set off

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Setoff

1. The ability of a debtor to reduce the amount of one's debt by an amount the creditor owes to the debtor. Thus, if a debtor owes a creditor $20,000 but the creditor owes the debtor $5,000 in an unrelated matter, setoff allows the debtor effectively to owe only $15,000.

2. In banking, the right of a bank to seize a debtor's account balance held at that bank if a debt is in or near default. Some jurisdictions limit the right of setoff; for example, the United States does not allow it to apply for commercial loans or credit card debt.

set off

To deduct debts from each other.Oftentimes defaulting debtors will claim that they have not paid their obligations because of a right of setoff against injuries suffered as a result of wrongdoing by the creditor.Lenders with bank deposits in the name of their borrower may set off the bank account against the mortgage debt if there is a default.

References in classic literature ?
Beneath the second dial he found the steel pin severed as in the other, but the controlling mechanism had first been set for a point upon the western hemisphere.
As soon as we were all set in our places, the boat was thrust off from the pier and began to move over the waters: and what with my pleasure in this new movement and my surprise at our low position, and the appearance of the shores, and the growing bigness of the brig as we drew near to it, I could hardly understand what the captain said, and must have answered him at random.
They wept bitterly in their dismay, but there was nothing to be got by crying, so I divided them into two companies and set a captain over each; I gave one company to Eurylochus, while I took command of the other myself.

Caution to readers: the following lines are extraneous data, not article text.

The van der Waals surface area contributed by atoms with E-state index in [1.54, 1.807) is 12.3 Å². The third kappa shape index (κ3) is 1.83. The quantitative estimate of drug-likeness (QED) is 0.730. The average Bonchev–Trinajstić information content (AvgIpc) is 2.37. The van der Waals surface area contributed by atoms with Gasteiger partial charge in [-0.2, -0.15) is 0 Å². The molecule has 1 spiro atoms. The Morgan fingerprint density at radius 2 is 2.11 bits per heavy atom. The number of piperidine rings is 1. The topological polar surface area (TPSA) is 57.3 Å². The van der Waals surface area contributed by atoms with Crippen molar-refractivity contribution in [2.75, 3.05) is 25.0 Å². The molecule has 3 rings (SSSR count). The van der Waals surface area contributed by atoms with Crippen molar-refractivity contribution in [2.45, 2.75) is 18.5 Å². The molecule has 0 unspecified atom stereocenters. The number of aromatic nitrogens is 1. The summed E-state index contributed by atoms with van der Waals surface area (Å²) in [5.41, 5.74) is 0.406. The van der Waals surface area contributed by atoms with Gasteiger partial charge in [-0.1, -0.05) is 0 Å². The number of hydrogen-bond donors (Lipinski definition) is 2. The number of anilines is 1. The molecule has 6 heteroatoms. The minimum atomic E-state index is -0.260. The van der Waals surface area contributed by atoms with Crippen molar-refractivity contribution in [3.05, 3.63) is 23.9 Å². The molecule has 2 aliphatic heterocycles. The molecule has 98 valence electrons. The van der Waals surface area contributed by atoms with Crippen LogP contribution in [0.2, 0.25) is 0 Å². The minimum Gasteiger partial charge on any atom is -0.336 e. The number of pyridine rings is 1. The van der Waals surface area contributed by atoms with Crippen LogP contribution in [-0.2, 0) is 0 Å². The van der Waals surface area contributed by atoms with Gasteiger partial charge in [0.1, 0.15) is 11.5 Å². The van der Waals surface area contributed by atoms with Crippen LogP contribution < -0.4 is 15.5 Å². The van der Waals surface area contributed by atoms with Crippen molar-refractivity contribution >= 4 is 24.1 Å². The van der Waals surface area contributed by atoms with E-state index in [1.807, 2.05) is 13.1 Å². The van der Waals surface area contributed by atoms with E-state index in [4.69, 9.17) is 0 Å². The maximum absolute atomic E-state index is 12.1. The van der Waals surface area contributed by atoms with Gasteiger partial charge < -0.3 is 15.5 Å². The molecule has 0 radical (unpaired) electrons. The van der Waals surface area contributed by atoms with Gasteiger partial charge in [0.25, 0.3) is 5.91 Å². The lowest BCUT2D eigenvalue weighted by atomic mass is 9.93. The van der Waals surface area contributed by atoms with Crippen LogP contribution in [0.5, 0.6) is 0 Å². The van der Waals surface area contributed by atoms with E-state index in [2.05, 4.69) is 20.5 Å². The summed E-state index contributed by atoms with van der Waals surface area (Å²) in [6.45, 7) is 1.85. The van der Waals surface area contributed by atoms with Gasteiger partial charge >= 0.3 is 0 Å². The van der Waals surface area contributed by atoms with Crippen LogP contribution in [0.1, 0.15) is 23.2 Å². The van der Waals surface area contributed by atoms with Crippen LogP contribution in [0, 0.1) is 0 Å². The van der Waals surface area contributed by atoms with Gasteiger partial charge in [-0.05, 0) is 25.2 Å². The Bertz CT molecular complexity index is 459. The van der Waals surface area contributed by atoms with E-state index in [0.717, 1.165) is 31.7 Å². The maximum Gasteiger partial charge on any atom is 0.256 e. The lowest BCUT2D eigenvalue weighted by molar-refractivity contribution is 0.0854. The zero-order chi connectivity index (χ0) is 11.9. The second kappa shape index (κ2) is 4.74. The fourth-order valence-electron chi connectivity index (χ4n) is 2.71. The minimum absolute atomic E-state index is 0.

And this will now plainly appear, if, instead of serious and comic, we supply the words duller and dullest; for the comic was certainly duller than anything before shown on the stage, and could be set off only by that superlative degree of dulness which composed the serious.
He had taken the lady as far as Fromelles; and from Fromelles she had set out for Armentieres.
To this place caravans of Abyssinia are continually resorting, to carry salt into all parts of the empire, which they set a great value upon, and which in their country is of the same use as money.
Almost each morning a letter from my owners would arrive, directing me to go to the charterers and clamour for the ship's cargo; to threaten them with the heaviest penalties of demurrage; to demand that this assortment of varied merchandise, set fast in a landscape of ice and windmills somewhere up-country, should be put on rail instantly, and fed up to the ship in regular quantities every day.
Time passed on; and as the eldest son did not come back, and no tidings were heard of him, the second son set out, and the same thing happened to him.
Between 1768 and 1772 the Scotch traveller, Bruce, set out from Massowah, a port of Abyssinia, traversed the Tigre, visited the ruins of Axum, saw the sources of the Nile where they did not exist, and obtained no serious result.
She at once set to work afresh and they now trusted her completely.
I look at him quite impartially, and I see that he has some notions--that he has set things on foot-- which I can turn to good public purpose.
But soon, in spite of his love for his wife, in spite of his interest in his beautiful home, in spite of his many friends, Raleigh's restless spirit again drove him to the sea, and he set out on a voyage of discovery and adventure.